The Devil’s Violin combines a story master class alongside breath-taking music which could change your emotions in a heartbeat. It was an intriguing set-up which I have never experience before and which may not be for everyone, however. Despite this I rather enjoyed it.
The storyteller, Daniel Morden, provides us with a brilliant poetic performance with his voice providing both intrigue and shock. He gave me plenty of jump scares as well as plenty of laughs, with his horse riding within his story being hilarious, which as an audience member kept me engaged throughout. In my opinion the Music, performed by Sarah Moody and Oliver Wilson-Dickson on the Cello and Violin respectively, was phenomenal with it having the capability to bring both tears and joy.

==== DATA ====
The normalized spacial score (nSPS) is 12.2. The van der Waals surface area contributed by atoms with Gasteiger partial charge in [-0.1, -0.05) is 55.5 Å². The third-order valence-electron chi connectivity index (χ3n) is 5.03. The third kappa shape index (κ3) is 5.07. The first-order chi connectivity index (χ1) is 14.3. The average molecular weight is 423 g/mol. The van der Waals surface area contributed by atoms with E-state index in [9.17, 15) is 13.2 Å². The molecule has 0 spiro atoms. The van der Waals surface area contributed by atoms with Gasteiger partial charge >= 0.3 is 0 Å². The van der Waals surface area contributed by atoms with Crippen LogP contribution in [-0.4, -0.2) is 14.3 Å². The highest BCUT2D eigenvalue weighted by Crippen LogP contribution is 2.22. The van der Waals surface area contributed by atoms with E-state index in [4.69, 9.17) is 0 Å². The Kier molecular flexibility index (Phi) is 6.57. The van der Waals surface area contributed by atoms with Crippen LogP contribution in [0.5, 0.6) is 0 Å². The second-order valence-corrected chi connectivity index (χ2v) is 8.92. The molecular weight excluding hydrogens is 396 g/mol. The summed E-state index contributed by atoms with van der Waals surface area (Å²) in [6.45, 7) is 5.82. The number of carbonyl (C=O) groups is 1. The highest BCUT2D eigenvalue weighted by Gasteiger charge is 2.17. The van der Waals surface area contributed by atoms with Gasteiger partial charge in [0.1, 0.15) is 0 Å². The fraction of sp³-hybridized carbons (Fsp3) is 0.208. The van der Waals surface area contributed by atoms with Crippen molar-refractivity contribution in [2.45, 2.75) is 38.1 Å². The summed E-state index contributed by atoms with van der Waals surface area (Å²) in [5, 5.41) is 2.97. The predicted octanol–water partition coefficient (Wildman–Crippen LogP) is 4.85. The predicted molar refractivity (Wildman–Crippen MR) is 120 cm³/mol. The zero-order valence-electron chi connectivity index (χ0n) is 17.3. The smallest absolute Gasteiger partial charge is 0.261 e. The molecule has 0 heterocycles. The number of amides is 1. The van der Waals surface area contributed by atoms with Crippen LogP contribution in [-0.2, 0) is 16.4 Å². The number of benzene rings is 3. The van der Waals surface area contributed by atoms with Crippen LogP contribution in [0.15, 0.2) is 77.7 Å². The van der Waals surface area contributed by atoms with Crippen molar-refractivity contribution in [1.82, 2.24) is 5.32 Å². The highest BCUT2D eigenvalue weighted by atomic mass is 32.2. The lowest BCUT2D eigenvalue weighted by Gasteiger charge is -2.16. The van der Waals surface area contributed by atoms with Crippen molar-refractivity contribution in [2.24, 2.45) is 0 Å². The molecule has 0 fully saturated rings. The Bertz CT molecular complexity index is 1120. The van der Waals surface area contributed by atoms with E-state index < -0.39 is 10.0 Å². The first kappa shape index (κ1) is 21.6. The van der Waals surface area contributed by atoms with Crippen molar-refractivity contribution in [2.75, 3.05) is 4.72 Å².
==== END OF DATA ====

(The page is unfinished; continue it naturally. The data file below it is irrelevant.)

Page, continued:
What I found gives this performance individuality and may entice audiences is the intrigue that it provides you with. It makes you question where the story may go, this is furthered by the interval in which he questions you on where you believe the story may go collectively as an audience. It provides a superb narrative on why you should live your life to the fullest. It also promotes feminism and women rights, with one of the characters Raven refusing to marry her rescuers and despite getting kidnapped still wanting to explore the world. This was cheered immensely by audience members.
In conclusion, as a young person I found this performance mildly entertaining and I would almost definitely recommend this to older members of the public who will applaud this for its uniqueness. This may not be everyone’s cup of tea, probably due to it being rather slow paced in our modern society, which is why I would definitely suggest this for older people.
Chapter Arts Theatre
Image by Paul Michael Hughes Photography T